Up to the minute rodeo results: www.Facebook.com/pendletonroundup
Final rodeo results: www.pendletonroundup.com
Pendleton, Oregon 9/11/14—Cody DeMoss rode the symbol of Pendleton’s famous Round-Up rodeo, a bucking bronc, to first place on Thursday and first place in the overall standings with a score of 85 after two days of the four-day competition for the world’s most accomplished cowboys. The 33-year-old native of Heflin, LA is currently number 10 in the world standings in the PRCA (Professional Rodeo Cowboys Association).
Nearly 800 rodeo professionals have descended on the eastern Oregon town of Pendleton for the biggest annual event in this part of the world, attracting over 50,000 people to enjoy the sport and the culture of rodeo. The rodeo gallops to a finish on Saturday when the champions of eight PRCA events are awarded cash and championship saddles. The competitor with the most winnings will take the title of All Around Cowboy.
DeMoss is followed in the overall standings by two perennial competitors at the Round-Up, Jake Wright, 25, Milford, UT in second with 82, and Taos Muncy, whose 81 puts him third. Muncy, 27, Corona, NM, is the current PRCA world leader in the saddle bronc event with $106,370 in earnings, not counting what he’s accumulating this week in Pendleton. Wright is a member of an accomplished Utah rodeo family and two of his brothers and one of his nephews are in the top 12 overall in saddle bronc at this week’s Round-Up. Jake Wright won the Round-Up’s saddle bronc championship last year. He went on to take second at the National Finals Rodeo (NFR) in December, the premier rodeo event that provides the sport with its world champions.
There are five PRCA sanctioned timed events at the Round-Up, tie-down roping, team roping, steer roping, steer wrestling and barrel racing, the last a speed competition and the Round-Up’s only PRCA event for women.
In the first timed event at Thursday’s Round-Up, tie-down roping, local favorite Brad Goodrich of nearby Hermiston, OR, captured first by capturing his calf in 10 seconds, followed by 1/10th of a second by Sam Levine’s time of 10.1. Levine is from Wolf Creek, MT. The 46-year-old Goodrich has competed professionally since 1987, earning over $1.2 million in cash prizes and qualifying six times for the NFR. He last won the tie-down championship in Pendleton in 2008 where he also won the All Around award in 2004.
Leaders in the overall standings for tie-down, with times for two events, through Thursday, are Riley Pruitt, 22, Gering, NE, 20.1, and last year’s event winner, Roger Nonella, 27, Klamath Falls, OR, 20.6, Landon McClaugherty, 34, Tilden, TX, 20.6, Fred Whitfield, 47, 20.8, Hockley, TX, and Sam Levine, 20.9.
Tilden Hooper and Austin Foss tied for first Thursday in the bareback event, both scoring 81. In bucking events the score is divided by the judges between the animal and the rider. Riders who do well commonly commend their horses. Foss received 45/36 for rider/horse, while Hooper received 39/42. Either way, it’s an 81 for the contestant.
Asked about his ride today, Foss said he’d never ridden his horse, Soap Bubbles, before. “But the horse came out and had a great day. I was doing my job, letting him roll and he did great.”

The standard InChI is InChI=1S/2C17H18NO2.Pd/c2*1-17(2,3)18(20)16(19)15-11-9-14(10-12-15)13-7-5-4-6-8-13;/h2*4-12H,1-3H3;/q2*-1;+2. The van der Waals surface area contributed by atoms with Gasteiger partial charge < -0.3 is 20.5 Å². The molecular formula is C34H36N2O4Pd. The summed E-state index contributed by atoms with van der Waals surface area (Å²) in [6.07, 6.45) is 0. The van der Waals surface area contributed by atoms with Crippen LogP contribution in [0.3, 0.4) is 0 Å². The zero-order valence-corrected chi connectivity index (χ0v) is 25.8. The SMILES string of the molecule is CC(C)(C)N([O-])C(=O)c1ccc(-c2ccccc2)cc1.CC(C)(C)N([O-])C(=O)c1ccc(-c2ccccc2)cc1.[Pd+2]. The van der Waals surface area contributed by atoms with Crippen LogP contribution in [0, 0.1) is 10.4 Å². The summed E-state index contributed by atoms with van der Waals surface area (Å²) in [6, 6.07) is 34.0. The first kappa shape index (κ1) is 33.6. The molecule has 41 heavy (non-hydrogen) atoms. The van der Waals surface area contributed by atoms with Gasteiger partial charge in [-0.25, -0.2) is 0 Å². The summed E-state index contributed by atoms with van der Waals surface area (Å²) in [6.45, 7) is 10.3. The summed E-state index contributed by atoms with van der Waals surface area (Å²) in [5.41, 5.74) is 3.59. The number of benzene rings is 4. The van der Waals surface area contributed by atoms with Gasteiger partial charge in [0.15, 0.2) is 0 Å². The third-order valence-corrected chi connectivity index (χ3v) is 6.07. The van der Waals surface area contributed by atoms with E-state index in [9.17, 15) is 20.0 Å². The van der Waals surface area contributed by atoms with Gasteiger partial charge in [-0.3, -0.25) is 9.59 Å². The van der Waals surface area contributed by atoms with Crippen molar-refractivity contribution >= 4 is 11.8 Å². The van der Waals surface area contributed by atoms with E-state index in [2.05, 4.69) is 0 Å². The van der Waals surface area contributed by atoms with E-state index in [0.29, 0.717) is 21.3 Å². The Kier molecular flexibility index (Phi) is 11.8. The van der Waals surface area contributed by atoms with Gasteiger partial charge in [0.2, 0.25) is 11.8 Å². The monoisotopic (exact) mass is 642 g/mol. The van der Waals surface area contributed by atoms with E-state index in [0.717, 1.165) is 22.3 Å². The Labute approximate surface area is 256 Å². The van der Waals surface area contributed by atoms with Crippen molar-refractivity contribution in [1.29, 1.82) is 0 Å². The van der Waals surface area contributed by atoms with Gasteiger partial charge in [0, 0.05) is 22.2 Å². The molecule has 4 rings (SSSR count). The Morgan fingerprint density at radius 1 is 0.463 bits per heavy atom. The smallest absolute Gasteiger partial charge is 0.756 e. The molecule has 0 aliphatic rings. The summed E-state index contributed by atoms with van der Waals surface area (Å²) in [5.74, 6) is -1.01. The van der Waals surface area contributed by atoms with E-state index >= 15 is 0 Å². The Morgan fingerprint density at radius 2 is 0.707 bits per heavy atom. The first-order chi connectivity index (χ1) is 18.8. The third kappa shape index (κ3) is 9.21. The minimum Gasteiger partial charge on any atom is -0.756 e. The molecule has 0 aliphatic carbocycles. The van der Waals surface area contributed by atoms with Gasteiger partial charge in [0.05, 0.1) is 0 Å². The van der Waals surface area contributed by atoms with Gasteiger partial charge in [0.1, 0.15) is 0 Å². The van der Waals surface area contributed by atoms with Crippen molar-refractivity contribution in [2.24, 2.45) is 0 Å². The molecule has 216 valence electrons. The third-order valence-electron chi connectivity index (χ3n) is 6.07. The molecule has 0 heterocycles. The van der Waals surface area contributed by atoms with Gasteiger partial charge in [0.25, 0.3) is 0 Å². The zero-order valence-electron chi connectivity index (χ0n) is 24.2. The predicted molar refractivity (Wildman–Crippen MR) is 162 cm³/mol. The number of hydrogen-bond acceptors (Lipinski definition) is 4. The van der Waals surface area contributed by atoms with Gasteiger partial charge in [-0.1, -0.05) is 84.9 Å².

Foss, 22, Terrebonne, OR, is a local favorite who competed for Pendleton’s Blue Mountain Community College before turning pro in 2012. He currently is third in the event’s world rankings, with nearly $110,000 in 2014 winnings, not far behind another local favorite, #2 Steven Peebles, 25, of Redmond,OR, with $121,000 for the year. Peebles is also competing in this year’s Round-Up, in an attempt to keep the champion title he won here last year. Foss has won 14 rodeos so far in 2014.
Foss made clear he is focused on a national championship. He described the trips to Las Vegas for the NFR as feeling “like I just left there and it’s time to go back. But you got to just stay positive, stay in the gym and keep your body in good shape and you’ll be all right. Hopefully, I’ll have a world championship. That’s what we hope for.”
In the overall event rankings through Thursday, Hooper and Foss are tied with Tim O’Connell, 22, Zwingle, IA, who won on Wednesday, also with an 81 score. O’Connell last year won the PRCA Bareback rider rookie of the year award. Right behind the three in the overall standings is veteran competitor Will Lowe, with a score of 80. The 31-year-old Lowe joined the PRCA in 2001 and has over $2.2 million in winnings and three world titles, finishing in third place in the 2013 world standings. He won the bareback event here at the Round-Up in 2006 and 2008.
Unlike the roping events, steer wrestlers don’t toss a rope to capture a steer, instead they throw their bodies from the horse as they grab the steer’s horns, hoping to land in the perfect position to turn and tie the steer’s legs. Unfortunately perfection is often elusive. Of Thursday’s 12 contestants, six failed to catch the steer. But of the rest, one had a remarkable 3.8-second time to take first. The winner was Casey Martin, Sulphur Springs, LA, who just last week celebrated his 33rd birthday. In 12 years of professional rodeoing Martin has earned nearly $700,000 in prize money and finished 4th last year in the event’s world standings.